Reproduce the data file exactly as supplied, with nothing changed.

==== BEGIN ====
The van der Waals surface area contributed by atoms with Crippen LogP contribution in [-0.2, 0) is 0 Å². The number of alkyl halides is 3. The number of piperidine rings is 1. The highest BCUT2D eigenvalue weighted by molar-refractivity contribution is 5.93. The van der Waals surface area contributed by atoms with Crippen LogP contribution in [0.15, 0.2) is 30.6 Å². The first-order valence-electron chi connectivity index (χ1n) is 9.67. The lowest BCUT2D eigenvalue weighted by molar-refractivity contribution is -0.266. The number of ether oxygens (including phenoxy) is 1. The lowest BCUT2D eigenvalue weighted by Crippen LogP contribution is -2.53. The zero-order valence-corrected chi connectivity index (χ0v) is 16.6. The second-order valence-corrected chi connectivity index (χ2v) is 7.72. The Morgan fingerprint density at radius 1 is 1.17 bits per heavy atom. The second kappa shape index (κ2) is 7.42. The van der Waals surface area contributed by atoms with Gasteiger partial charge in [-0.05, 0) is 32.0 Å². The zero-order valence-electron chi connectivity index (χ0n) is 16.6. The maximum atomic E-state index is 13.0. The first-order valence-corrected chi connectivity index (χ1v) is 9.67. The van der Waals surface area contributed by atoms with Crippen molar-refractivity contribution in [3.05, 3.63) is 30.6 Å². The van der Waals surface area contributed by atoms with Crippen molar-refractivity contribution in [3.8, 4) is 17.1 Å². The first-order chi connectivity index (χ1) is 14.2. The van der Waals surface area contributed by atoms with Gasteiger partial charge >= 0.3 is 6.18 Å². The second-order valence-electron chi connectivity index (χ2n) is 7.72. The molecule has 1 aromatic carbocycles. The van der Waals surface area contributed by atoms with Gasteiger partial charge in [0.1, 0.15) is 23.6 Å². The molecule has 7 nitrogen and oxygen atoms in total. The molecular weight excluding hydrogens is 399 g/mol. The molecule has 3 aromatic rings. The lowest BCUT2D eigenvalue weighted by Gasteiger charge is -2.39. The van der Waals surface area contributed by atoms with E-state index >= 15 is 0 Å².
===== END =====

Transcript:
The van der Waals surface area contributed by atoms with Crippen LogP contribution in [-0.2, 0) is 0 Å². The number of alkyl halides is 3. The number of piperidine rings is 1. The highest BCUT2D eigenvalue weighted by molar-refractivity contribution is 5.93. The van der Waals surface area contributed by atoms with Crippen LogP contribution in [0.15, 0.2) is 30.6 Å². The first-order valence-electron chi connectivity index (χ1n) is 9.67. The lowest BCUT2D eigenvalue weighted by molar-refractivity contribution is -0.266. The number of ether oxygens (including phenoxy) is 1. The lowest BCUT2D eigenvalue weighted by Crippen LogP contribution is -2.53. The zero-order valence-corrected chi connectivity index (χ0v) is 16.6. The second-order valence-corrected chi connectivity index (χ2v) is 7.72. The Morgan fingerprint density at radius 1 is 1.17 bits per heavy atom. The second kappa shape index (κ2) is 7.42. The van der Waals surface area contributed by atoms with Gasteiger partial charge in [-0.05, 0) is 32.0 Å². The zero-order valence-electron chi connectivity index (χ0n) is 16.6. The maximum atomic E-state index is 13.0. The first-order valence-corrected chi connectivity index (χ1v) is 9.67. The van der Waals surface area contributed by atoms with Crippen molar-refractivity contribution in [3.05, 3.63) is 30.6 Å². The van der Waals surface area contributed by atoms with Crippen molar-refractivity contribution in [3.8, 4) is 17.1 Å². The first-order chi connectivity index (χ1) is 14.2. The van der Waals surface area contributed by atoms with Gasteiger partial charge >= 0.3 is 6.18 Å². The second-order valence-electron chi connectivity index (χ2n) is 7.72. The molecule has 1 aromatic carbocycles. The van der Waals surface area contributed by atoms with Gasteiger partial charge in [0.1, 0.15) is 23.6 Å². The molecule has 7 nitrogen and oxygen atoms in total. The molecular weight excluding hydrogens is 399 g/mol. The molecule has 3 aromatic rings. The lowest BCUT2D eigenvalue weighted by Gasteiger charge is -2.39. The van der Waals surface area contributed by atoms with E-state index >= 15 is 0 Å².